There is another possibility in this newly popular game of what-if. What would have happened if Wilson had taken William Jennings Bryan's advice and practiced real rather than sham neutrality? Without the backing of American weaponry, munitions, and loans, the Allies would have been forced to abandon their goal of the knockout blow. The war might have ended in 1916 with a negotiated peace based on the mutual admission that the conflict had become a stalemate. As a genuine neutral, Wilson might even have persuaded both sides to let him be a mediator. Lloyd George's argument—that unless the United States intervened, Wilson would have no place at the peace table—was specious at best. Both sides would have needed America's wealth and industrial resources to rebuild their shattered economies.
Germany's aims before the war began were relatively modest. Basically, Berlin sought an acknowledgment that it was Europe's dominant power. It wanted an independent Poland and nationhood for the Baltic states to keep Russia a safe distance from its eastern border. Also on the wish list was a free trade zone in which German goods could circulate without crippling tariffs in France, Italy, Scandinavia and Austria-Hungary. It is not terribly different from the role Germany plays today in the European Economic Union. But the British Tories could not tolerate such a commercial rival in 1914 and chose war.
Some people whose minds still vibrate to the historic echoes of Wellington House's propaganda argue that by defeating Germany in 1918, the United States saved itself from imminent conquest by the Hun. The idea grows more fatuous with every passing decade. A nation that had suffered more than 5 million casualties, including almost 2 million dead, was not likely to attack the strongest nation on the globe without pausing for perhaps a half century to rethink its policies. One can just as easily argue that the awful cost of the war would have enabled Germany's liberals to seize control of the country from the conservatives and force the kaiser to become a constitutional monarch like his English cousin.
A victorious Germany would have had no need of political adventurers such as Adolf Hitler. Nor would this counterfactual Germany have inserted the Bolsheviks into Russia and supported them with secret-service money. Lenin and Trotsky might have agitated in a political vacuum in Switzerland unto a crabbed old age. Or ventured a revolution in their homeland that would have come to a swift and violent end. On the eve of the war, Russia had the fastest-growing economy in Europe. The country was being transformed by the dynamics of capitalism into a free society. The war created the collapse that gave Bolshevism its seventy-year reign of blood and terror.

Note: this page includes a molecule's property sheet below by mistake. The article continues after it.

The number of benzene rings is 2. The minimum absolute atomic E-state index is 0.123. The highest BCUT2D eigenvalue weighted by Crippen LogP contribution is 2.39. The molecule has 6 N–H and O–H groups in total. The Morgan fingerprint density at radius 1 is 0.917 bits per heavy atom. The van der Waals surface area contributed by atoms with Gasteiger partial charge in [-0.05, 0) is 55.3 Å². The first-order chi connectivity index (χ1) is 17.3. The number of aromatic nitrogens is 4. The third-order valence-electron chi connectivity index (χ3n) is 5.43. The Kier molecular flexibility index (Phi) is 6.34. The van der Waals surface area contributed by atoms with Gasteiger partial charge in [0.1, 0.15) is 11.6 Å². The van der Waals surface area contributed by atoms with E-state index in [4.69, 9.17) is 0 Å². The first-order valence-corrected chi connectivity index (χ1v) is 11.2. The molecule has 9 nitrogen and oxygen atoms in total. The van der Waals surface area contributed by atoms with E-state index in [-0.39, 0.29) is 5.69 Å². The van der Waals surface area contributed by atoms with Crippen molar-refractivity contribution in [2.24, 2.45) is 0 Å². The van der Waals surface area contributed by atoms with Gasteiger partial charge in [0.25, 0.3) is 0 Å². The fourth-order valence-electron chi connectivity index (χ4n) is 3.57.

Let me conclude by reiterating a Hayekian point: All human action—by its nature—leads to unintended consequences. But war especially leads to far-reaching unintended consequences, and most of these are negative. The reason for this is that it creates a dynamic that feeds on destruction: destruction of life, liberty, and property. It creates a host of institutions geared toward such destruction, and these institutions—no matter how important they might be to a relatively free society's defense of life, liberty, and property—have had long-lasting effects on their diminution over time. That's because the institutions left in place after the war are almost always consolidated in the peace, and used to further erode the very values that they were put in place to"defend."
If war is necessary against those who have attacked innocent American lives, then it is all the more necessary to pay careful attention to the kinds of strategies and institutions that are created to forge this battle. The Iraq war was unnecessary, in my view, to the defense of American security—but it has now extended the dynamics of unintended consequences in ways that we have yet to understand fully. We have not learned the lesson of the complications that result from"pragmatic" US intervention abroad. We don't wish to concern ourselves with the new oxygen that we may be providing for future flames—that will consume more American cities and lives.
Karl Marx said it best when he declared that history repeats itself: first as tragedy, then as farce.comments powered by Disqus